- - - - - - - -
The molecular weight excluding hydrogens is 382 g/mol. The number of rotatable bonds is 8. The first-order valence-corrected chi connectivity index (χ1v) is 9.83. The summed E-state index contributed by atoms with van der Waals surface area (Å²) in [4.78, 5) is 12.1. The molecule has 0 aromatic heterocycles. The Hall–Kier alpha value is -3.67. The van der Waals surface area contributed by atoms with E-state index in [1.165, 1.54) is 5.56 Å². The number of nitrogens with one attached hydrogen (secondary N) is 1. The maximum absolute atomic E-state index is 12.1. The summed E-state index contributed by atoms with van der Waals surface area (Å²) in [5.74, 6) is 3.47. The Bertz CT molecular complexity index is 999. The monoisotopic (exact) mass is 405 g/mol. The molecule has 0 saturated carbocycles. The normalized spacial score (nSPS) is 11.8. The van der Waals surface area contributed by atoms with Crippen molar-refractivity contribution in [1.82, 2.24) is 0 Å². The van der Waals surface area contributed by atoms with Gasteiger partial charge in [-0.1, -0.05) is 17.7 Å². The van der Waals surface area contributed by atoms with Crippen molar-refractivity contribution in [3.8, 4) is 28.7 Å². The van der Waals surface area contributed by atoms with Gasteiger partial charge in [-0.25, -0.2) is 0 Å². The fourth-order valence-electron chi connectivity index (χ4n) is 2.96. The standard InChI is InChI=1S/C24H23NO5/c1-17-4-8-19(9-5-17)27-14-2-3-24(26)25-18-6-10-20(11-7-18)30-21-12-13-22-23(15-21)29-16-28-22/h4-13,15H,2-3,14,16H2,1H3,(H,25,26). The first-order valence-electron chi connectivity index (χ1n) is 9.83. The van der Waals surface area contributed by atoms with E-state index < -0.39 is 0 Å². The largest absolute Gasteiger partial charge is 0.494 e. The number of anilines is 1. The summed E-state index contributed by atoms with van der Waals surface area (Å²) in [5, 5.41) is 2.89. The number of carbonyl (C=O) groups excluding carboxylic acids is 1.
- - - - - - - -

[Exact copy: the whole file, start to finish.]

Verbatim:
The molecular weight excluding hydrogens is 382 g/mol. The number of rotatable bonds is 8. The first-order valence-corrected chi connectivity index (χ1v) is 9.83. The summed E-state index contributed by atoms with van der Waals surface area (Å²) in [4.78, 5) is 12.1. The molecule has 0 aromatic heterocycles. The Hall–Kier alpha value is -3.67. The van der Waals surface area contributed by atoms with E-state index in [1.165, 1.54) is 5.56 Å². The number of nitrogens with one attached hydrogen (secondary N) is 1. The maximum absolute atomic E-state index is 12.1. The summed E-state index contributed by atoms with van der Waals surface area (Å²) in [5.74, 6) is 3.47. The Bertz CT molecular complexity index is 999. The monoisotopic (exact) mass is 405 g/mol. The molecule has 0 saturated carbocycles. The normalized spacial score (nSPS) is 11.8. The van der Waals surface area contributed by atoms with Crippen molar-refractivity contribution in [1.82, 2.24) is 0 Å². The van der Waals surface area contributed by atoms with Gasteiger partial charge in [-0.1, -0.05) is 17.7 Å². The van der Waals surface area contributed by atoms with Crippen molar-refractivity contribution in [3.8, 4) is 28.7 Å². The van der Waals surface area contributed by atoms with Gasteiger partial charge in [-0.25, -0.2) is 0 Å². The fourth-order valence-electron chi connectivity index (χ4n) is 2.96. The standard InChI is InChI=1S/C24H23NO5/c1-17-4-8-19(9-5-17)27-14-2-3-24(26)25-18-6-10-20(11-7-18)30-21-12-13-22-23(15-21)29-16-28-22/h4-13,15H,2-3,14,16H2,1H3,(H,25,26). The first-order valence-electron chi connectivity index (χ1n) is 9.83. The van der Waals surface area contributed by atoms with E-state index < -0.39 is 0 Å². The largest absolute Gasteiger partial charge is 0.494 e. The number of anilines is 1. The summed E-state index contributed by atoms with van der Waals surface area (Å²) in [5, 5.41) is 2.89. The number of carbonyl (C=O) groups excluding carboxylic acids is 1.